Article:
It is usually a chronic process, but may be acute and sudden in onset if associated with drug treatment or withdrawal: monoamine oxidase inhibitors, tricyclic antidepressants, selective serotonin reuptake inhibitors, and noradrenergic antagonists can induce or aggravate RBD symptoms.



The above drugs should be avoided in individuals with RBD.



Diagnosis: by


documenting complex, dream-enactment sleep behaviors, or by polysomnography recording of these behaviors along with REM sleep atonia loss.



RBD may be established from clinical interview, questionnaires, and bed partner observations.



Differential diagnosis: 



non-REM parasomnias-sleepwalking, sleep terrors



periodic limb movement disorder



severe obstructive sleep apnea



disassociative disorders



Polysomnography plays an important role in confirming RBD diagnosis among these processes.



Most strongly associated with RBD are the synucleinopathies, particularly Parkinson’s disease, dementia with Lewy bodies, and to a lesser extent, multiple system atrophy.



Melatonin and clonazepam are the most frequently used treatments.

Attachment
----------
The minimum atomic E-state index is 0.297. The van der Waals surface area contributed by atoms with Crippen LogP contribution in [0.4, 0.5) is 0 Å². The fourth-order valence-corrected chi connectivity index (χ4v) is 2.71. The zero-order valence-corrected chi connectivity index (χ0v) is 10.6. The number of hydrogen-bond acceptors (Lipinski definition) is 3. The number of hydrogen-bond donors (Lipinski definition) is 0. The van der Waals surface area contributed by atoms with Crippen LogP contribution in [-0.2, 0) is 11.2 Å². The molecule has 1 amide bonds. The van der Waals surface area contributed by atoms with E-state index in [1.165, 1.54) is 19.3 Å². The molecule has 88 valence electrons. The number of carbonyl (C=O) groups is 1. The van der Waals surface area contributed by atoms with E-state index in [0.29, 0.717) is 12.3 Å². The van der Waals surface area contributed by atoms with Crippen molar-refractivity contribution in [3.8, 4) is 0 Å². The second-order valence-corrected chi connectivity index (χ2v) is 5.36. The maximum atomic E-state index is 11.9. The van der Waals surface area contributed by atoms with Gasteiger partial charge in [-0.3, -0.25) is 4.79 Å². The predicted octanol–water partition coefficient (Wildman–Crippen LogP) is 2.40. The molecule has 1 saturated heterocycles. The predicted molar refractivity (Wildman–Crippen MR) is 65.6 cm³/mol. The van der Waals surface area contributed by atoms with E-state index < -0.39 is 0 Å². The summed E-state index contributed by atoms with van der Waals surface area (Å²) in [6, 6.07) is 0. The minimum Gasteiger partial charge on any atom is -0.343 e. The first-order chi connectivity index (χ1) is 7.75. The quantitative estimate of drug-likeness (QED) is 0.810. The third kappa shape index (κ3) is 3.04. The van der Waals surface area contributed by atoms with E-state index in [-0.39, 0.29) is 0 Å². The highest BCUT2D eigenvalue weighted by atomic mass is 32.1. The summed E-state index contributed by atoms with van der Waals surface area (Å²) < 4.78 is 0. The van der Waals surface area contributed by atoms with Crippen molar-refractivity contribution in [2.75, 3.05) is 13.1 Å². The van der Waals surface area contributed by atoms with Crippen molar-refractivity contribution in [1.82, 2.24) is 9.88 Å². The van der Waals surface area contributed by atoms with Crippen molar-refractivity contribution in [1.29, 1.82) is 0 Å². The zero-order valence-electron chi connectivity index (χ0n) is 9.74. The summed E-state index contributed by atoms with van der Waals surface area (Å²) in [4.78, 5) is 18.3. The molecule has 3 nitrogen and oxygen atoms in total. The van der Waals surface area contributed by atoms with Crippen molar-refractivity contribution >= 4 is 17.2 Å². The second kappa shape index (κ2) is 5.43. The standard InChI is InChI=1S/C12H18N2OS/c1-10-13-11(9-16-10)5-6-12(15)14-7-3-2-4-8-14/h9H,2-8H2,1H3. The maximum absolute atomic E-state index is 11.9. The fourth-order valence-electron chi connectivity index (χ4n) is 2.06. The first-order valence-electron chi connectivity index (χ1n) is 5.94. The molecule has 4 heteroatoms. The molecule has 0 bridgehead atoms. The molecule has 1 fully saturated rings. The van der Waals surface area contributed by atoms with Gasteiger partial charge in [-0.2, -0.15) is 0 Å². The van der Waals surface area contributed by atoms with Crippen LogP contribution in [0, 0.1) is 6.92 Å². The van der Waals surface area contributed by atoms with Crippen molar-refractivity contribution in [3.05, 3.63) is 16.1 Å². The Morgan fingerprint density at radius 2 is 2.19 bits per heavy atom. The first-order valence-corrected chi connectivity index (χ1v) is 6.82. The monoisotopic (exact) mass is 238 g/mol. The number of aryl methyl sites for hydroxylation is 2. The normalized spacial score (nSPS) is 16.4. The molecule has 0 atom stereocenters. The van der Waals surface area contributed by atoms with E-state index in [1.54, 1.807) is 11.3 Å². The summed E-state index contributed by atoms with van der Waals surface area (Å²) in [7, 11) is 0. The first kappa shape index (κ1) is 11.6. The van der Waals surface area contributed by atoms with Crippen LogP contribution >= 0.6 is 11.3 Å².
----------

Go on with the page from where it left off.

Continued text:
They are equally  effective, but melatonin  a safer alternative, because clonazepam can produce undesirable side effects.



Medications: tramadol, mirtazapine, antidepressants, and beta blockers may worsen RBD.



Efforts to secure the sleeper’s environment by removing potentially dangerous objects from the bedroom, cushioning the bed or move the mattress to the floor for added protection against injuries.



Patients should maintain a normal sleep schedule, and avoid sleep deprivation.



Treatment includes regulating neurologic symptoms and treating any other sleep disorders.



Sleep deprivation, alcohol, 


 medications, and other sleep disorders can all increase RBD.



33%-65% of RBD patients have had sleep related injury to self or their partner. 



Prognosis: Most patients with RBD will convert to a synucleinopathy—usually Parkinson’s disease or dementia with Lewy bodies—within 4 to 9 years from diagnosis of RBD, and 11 to 16 years from onset of symptoms.



In patients with degenerative dementia, symptoms of RBD and/or sleep related injuries can decline over time.



Visuospatial and constructional impairments are also found in patients with idiopathic RBD.